At first it was thought that Ben’s problem was due to an injury.  Puppies are notorious for easy skeletal injury which becomes the basis for later-life arthritis. With the growing popularity of agility and emphasis on increasing speed and competition, injuries occur. The popular solution is a life-long monitoring of weight and Ben can’t pass a veterinary scale without trying it out.  We changed his diet to a prescription diet–r/d.  In Ben’s case, as he ages, if he needs a pain killer his diet can be changed to j/d which has been clinically proven to requires only 25% of the usual amount of most NSAIDS.     

      Deb Traugh, who in addition to providing massage is a registered nurse, therapist and communicator, is one of Ben’s friends.  She devised the massages he enjoys.  Deb stresses the healing effect of positive energy and this has been a vital part of the healing.  

      We need veterinarians trained in rehabilitation. We also need palliative care to manage both pain and fear.  For example, it would be helpful to provide instruction in how to help pets wear their halos and how to endure prolonged crate rest.  I hope to share what I learned with Ben so if you decide your pet will benefit from surgery you will be able to survive and perhaps enjoy the healing that seems to take so long.

Oct 30, 2011 | Comments are off | Uncategorized

Disaster Planning and Pets

When one revisits the local history of floods and how they affect people and their pets, the story begins with “Agnes” and Helen Jones.  Jones won national prominence with her work for the S.P.C.A of Luzerne County in 1972.  Shelters across the state shipped food and funding to help the animal refugees of Wilkes-Barre stay fed and comfortable.  Jones was the model “little lady in white tennis shoes”.  The symbol of the disaster effort was the iconic picture of an elderly lady perched on a roof with her beloved cat, waiting for help.  The motto of the shelter was a “door wide enough for all who need human understanding and care; yet narrow enough to shut out cruelty and neglect.” In the 1970s animal welfare had not yet blurred with the animal rights movement and funds were met through volunteers and among members of the shelter community–each meeting another’s needs.  Thus Robert Hudson of the Women’s SPCA would pioneer in moving animals in need of homes from shelter to shelter wherever there was room. There were no lawsuits because of alleged misappropriation of funds as in the Humane Society of the United States (HSUS) incident.

      This tradition continued in 1986 when the Luzerne County SPCA hosted a humane federation conference with canvas bag gifts that pictured an ark filled with creatures great and small, domesticated and wild. (As always it is wise to investigate what donations do for local pet needs.)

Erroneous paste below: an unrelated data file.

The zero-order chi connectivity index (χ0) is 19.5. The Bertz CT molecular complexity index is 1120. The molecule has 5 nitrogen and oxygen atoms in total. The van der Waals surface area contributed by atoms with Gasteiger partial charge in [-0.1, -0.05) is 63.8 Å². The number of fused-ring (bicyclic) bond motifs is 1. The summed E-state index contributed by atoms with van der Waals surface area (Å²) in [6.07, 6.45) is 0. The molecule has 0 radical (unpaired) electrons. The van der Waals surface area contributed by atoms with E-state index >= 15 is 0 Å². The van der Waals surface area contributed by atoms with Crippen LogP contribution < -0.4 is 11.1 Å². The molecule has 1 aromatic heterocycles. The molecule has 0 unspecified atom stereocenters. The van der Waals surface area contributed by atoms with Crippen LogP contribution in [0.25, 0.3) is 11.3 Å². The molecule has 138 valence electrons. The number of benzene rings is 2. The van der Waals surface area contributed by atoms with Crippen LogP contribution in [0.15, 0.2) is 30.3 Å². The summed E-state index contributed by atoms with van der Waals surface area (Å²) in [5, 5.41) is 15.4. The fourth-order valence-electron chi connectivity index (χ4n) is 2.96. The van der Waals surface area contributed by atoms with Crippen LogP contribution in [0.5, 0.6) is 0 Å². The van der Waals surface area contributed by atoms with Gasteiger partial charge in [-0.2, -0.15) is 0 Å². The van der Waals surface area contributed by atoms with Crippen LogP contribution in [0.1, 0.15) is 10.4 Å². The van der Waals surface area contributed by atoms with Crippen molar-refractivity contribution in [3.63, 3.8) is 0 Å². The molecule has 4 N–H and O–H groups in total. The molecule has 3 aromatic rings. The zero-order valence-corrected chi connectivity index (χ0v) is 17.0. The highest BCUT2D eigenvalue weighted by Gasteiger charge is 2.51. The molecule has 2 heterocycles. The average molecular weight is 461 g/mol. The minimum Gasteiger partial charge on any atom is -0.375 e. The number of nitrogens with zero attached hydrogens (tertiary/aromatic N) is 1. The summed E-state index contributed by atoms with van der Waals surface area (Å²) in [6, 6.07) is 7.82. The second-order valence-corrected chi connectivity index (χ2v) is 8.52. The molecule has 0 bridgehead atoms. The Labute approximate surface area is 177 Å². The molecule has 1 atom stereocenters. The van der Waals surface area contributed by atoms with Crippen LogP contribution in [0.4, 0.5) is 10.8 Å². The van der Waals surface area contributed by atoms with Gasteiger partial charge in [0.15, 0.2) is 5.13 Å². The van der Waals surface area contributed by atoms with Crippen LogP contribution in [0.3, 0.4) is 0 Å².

Since then there have been other floods and each has had stories of rescue–during “Emily”, pigs were rowed to safety by volunteers–school teachers and dentists–on the Bloomsburg Fairgrounds.  After TMI –a non-flood, but one remarkable for setting up an annex of shelters organized by veterinarian Tom Kowalchick of Berwick.  It was the area’s first step in stressing that pets had become family members that should not be left to drown chained to their coops in the flood waters or left to wander.  It was a list of temporary homes for these homeless refugees in local veterinary hospitals. Then, after Katrina disaster personnel recognized that 60% of evacuees who return to their home do so at risk of their own lives TO RECOVER A PET. 

      In Columbia County, led by retired veterinarian Dr. Larry Smith, the Columbia-Montour Animal Rescue Team (CART) formed. They trained. Del Monte donated green canvas evacuation bags that could be filled with toys, medicines, medical records, etc. CART members raised money for equipment. They held practice drills And, they set up “Annie”–a no-people, all-animal evacuation shelter for animals.   

      For the first time in 2011 the Susquehanna Valley marked the records of Hurrican Lee with a shelter set up for pets and animals. 

      Annie is located on the Bloomsburg University campus.  It is named Annie in memory of a Shih-tzu who belonged to the immediate past president Jessica Kozloff (Annie’s  ashes are scattered on campus).

      However, in all disasters large and small it is always people first and not the four-footed family member. YOUR PET is YOUR responsibility, just as you are his.  He is your first responder.  When the power fails there is a warm body watching over you while you sleep, keeping you safe.


Sep 11, 2011 | Comments are off | Uncategorized